Animal Obesity

Help your pets work off the extra pounds

Karoo’s Korner: Obesity in Dogs and Cats

Hey, it is the New Year: wag your tail or raise a paw if you have made New Year’s Resolutions! Bet a bunch of your human pack members have! And what is the most common resolution? To lose weight! Hmm, maybe us critters and our human family should work on this together.

Obesity is currently the most common nutritional disorder in our canine and feline population. Over 30% of adult cats and dogs are overweight. That is a lot of Fatty Fanny Felines and Broad in the Beam Bowsers. Human pack leaders: you may think we are awfully cute when we are big and round, but we will live longer and healthier lives if we are at a healthy body weight.

How can our humans tell if we are getting too big in the girth? First, have them run their hands over your ribs, there should be a little muscle, then the ribs should be easily felt. If they have to push hard to feel ribs, or can’t feel them at all, there is too much fat. Looking from above there should be a nice waist. Looking from the side we don’t want to see a bulging belly! Grossly obese pets have heavy fat deposits over their lower backs, at the base of their tail, around the face and on the legs. Not a pretty site, especially when bikini season arrives!

But looks are not everything. Obesity has been associated with health problems such as arthritis (sure get achy in those joints), diabetes, liver disease, urinary incontinence (leaking on the bed at night, don’t like that!), cardiovascular problems (my heart gets a-pounding with little exertion), respiratory problems (start panting after just a short walk) and increased anesthetic and surgical risk.

How do we get overweight? Too many calories taken in, too few calories burned. Please, human parents: stop killing us with kindness! Those tasty bites, licks and tastes really add up the calories! Especially us dogs will gulp down almost anything you offer us. Heck, we hardly even taste it, down the hatch it goes! Think about how little most of us are when compared to big humans. That “bite” you give to us may be the equivalent of an 8 ounce steak to you! It doesn’t take many bits of bacon, pinches of pasta or morsels of meat to pack fat onto our frames. Time to get “calorie conscious”!

Note to humans: we will eat just about anything you give us, so be very aware of what you are offering for meals and snacks. There are many good lower calorie and higher fiber foods available, from the store or from your veterinarian. Think about low calorie snacks such as fresh vegetables (i.e. carrots or green beans), low calorie biscuits or even cold and crunchy ice cubes!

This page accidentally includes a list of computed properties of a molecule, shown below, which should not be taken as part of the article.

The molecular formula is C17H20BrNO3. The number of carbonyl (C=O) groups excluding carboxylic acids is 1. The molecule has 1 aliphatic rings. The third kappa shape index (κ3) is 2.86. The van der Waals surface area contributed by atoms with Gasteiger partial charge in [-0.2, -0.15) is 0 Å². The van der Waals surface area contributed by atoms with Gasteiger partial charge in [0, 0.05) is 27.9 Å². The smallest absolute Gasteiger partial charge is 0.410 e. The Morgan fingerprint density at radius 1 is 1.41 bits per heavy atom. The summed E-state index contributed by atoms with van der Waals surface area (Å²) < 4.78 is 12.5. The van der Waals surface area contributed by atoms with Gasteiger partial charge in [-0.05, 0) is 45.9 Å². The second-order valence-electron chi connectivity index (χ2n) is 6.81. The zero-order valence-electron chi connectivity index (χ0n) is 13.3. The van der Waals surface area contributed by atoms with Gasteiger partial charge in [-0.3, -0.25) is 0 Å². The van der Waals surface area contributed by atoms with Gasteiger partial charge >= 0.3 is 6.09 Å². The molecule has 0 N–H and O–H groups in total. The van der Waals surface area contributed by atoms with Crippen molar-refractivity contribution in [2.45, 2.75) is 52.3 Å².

And people: if your pet is overweight, you are not getting enough exercise! DAILY walks, one or more, are very important. Ah, you say “But it is raining outside!” Hmm, ever heard of rain gear? Bundle up and get out there! Granted, there are some dogs that refuse to go out in the rain, but if you took them to the beach, I bet many of them would get over it! So you humans need to get over it! Once you develop the habit of going out, no matter what the weather is, your canine companion will be ready and excited to go out! Sorry, our feline cousins are not going to participate in this activity for any reason! There are lots of indoor toys for finicky felines and crazy canines that will allow for indoor play. Check them out!

For the grossly obese dog there is now a medication that can help in weight loss. But all the other weight loss tips need to be followed. Before starting any weight loss program with your pet, have a full physical exam done by your veterinarian. There may be some laboratory testing that needs to be done to look for any underlying disease process that is adding to the weight problem. Check with your veterinarian for help in the weight management of your pet.

Remember, the bond between you and your pet is an important key factor in the weight loss process. Daily management of your pet’s food intake and exercise depends entirely on you!

Let’s get out there and get healthy!

Waggingly yours, Karoo

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